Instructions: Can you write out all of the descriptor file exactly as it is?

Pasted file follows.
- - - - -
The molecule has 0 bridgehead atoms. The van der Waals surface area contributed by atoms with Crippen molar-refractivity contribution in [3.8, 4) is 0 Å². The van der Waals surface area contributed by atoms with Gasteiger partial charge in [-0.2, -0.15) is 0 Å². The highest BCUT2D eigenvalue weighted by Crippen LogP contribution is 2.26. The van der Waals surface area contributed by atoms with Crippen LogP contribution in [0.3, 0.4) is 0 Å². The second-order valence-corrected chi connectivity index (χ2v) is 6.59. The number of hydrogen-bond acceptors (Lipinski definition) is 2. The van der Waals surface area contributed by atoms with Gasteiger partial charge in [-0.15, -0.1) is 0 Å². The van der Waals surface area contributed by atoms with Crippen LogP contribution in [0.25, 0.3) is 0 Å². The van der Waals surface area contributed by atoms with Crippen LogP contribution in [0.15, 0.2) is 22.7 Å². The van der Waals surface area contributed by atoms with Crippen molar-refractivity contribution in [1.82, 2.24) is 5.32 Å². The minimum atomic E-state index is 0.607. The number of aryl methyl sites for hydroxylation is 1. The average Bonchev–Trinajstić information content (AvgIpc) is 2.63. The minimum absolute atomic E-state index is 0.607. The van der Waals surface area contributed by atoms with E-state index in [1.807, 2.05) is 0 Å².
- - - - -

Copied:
The molecule has 0 bridgehead atoms. The van der Waals surface area contributed by atoms with Crippen molar-refractivity contribution in [3.8, 4) is 0 Å². The van der Waals surface area contributed by atoms with Gasteiger partial charge in [-0.2, -0.15) is 0 Å². The highest BCUT2D eigenvalue weighted by Crippen LogP contribution is 2.26. The van der Waals surface area contributed by atoms with Crippen LogP contribution in [0.3, 0.4) is 0 Å². The second-order valence-corrected chi connectivity index (χ2v) is 6.59. The number of hydrogen-bond acceptors (Lipinski definition) is 2. The van der Waals surface area contributed by atoms with Gasteiger partial charge in [-0.15, -0.1) is 0 Å². The van der Waals surface area contributed by atoms with Crippen LogP contribution in [0.25, 0.3) is 0 Å². The van der Waals surface area contributed by atoms with Crippen LogP contribution in [0.15, 0.2) is 22.7 Å². The van der Waals surface area contributed by atoms with Crippen molar-refractivity contribution in [1.82, 2.24) is 5.32 Å². The minimum atomic E-state index is 0.607. The number of aryl methyl sites for hydroxylation is 1. The average Bonchev–Trinajstić information content (AvgIpc) is 2.63. The minimum absolute atomic E-state index is 0.607. The van der Waals surface area contributed by atoms with E-state index in [1.807, 2.05) is 0 Å².